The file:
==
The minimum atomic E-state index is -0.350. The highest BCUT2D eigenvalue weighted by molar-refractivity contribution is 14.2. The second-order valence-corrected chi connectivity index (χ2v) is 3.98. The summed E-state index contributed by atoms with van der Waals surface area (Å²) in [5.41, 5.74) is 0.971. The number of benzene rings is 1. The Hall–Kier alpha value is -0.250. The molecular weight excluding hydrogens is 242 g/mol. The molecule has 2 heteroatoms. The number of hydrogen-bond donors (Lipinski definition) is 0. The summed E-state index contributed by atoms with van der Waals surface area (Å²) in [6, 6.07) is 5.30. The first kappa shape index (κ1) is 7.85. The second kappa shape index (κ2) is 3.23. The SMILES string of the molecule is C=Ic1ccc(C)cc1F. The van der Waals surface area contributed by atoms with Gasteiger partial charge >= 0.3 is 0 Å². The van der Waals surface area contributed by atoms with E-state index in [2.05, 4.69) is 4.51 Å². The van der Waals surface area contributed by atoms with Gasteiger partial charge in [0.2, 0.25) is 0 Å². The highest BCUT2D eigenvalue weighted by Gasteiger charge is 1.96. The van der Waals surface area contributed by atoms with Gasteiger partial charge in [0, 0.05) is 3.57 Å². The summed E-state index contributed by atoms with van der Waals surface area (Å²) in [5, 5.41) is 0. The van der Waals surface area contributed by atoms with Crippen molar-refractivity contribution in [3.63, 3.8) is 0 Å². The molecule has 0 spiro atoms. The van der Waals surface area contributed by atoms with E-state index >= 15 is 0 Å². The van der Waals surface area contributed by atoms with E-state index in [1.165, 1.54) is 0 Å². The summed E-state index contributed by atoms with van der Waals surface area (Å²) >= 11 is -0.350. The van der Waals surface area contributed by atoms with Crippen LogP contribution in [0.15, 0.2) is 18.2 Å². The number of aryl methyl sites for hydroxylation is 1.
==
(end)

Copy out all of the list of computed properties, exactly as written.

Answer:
The minimum atomic E-state index is -0.350. The highest BCUT2D eigenvalue weighted by molar-refractivity contribution is 14.2. The second-order valence-corrected chi connectivity index (χ2v) is 3.98. The summed E-state index contributed by atoms with van der Waals surface area (Å²) in [5.41, 5.74) is 0.971. The number of benzene rings is 1. The Hall–Kier alpha value is -0.250. The molecular weight excluding hydrogens is 242 g/mol. The molecule has 2 heteroatoms. The number of hydrogen-bond donors (Lipinski definition) is 0. The summed E-state index contributed by atoms with van der Waals surface area (Å²) in [6, 6.07) is 5.30. The first kappa shape index (κ1) is 7.85. The second kappa shape index (κ2) is 3.23. The SMILES string of the molecule is C=Ic1ccc(C)cc1F. The van der Waals surface area contributed by atoms with Gasteiger partial charge >= 0.3 is 0 Å². The van der Waals surface area contributed by atoms with E-state index in [2.05, 4.69) is 4.51 Å². The van der Waals surface area contributed by atoms with Gasteiger partial charge in [0.2, 0.25) is 0 Å². The highest BCUT2D eigenvalue weighted by Gasteiger charge is 1.96. The van der Waals surface area contributed by atoms with Gasteiger partial charge in [0, 0.05) is 3.57 Å². The summed E-state index contributed by atoms with van der Waals surface area (Å²) in [5, 5.41) is 0. The van der Waals surface area contributed by atoms with Crippen molar-refractivity contribution in [3.63, 3.8) is 0 Å². The molecule has 0 spiro atoms. The van der Waals surface area contributed by atoms with E-state index >= 15 is 0 Å². The van der Waals surface area contributed by atoms with E-state index in [1.165, 1.54) is 0 Å². The summed E-state index contributed by atoms with van der Waals surface area (Å²) >= 11 is -0.350. The van der Waals surface area contributed by atoms with Crippen LogP contribution in [0.15, 0.2) is 18.2 Å². The number of aryl methyl sites for hydroxylation is 1.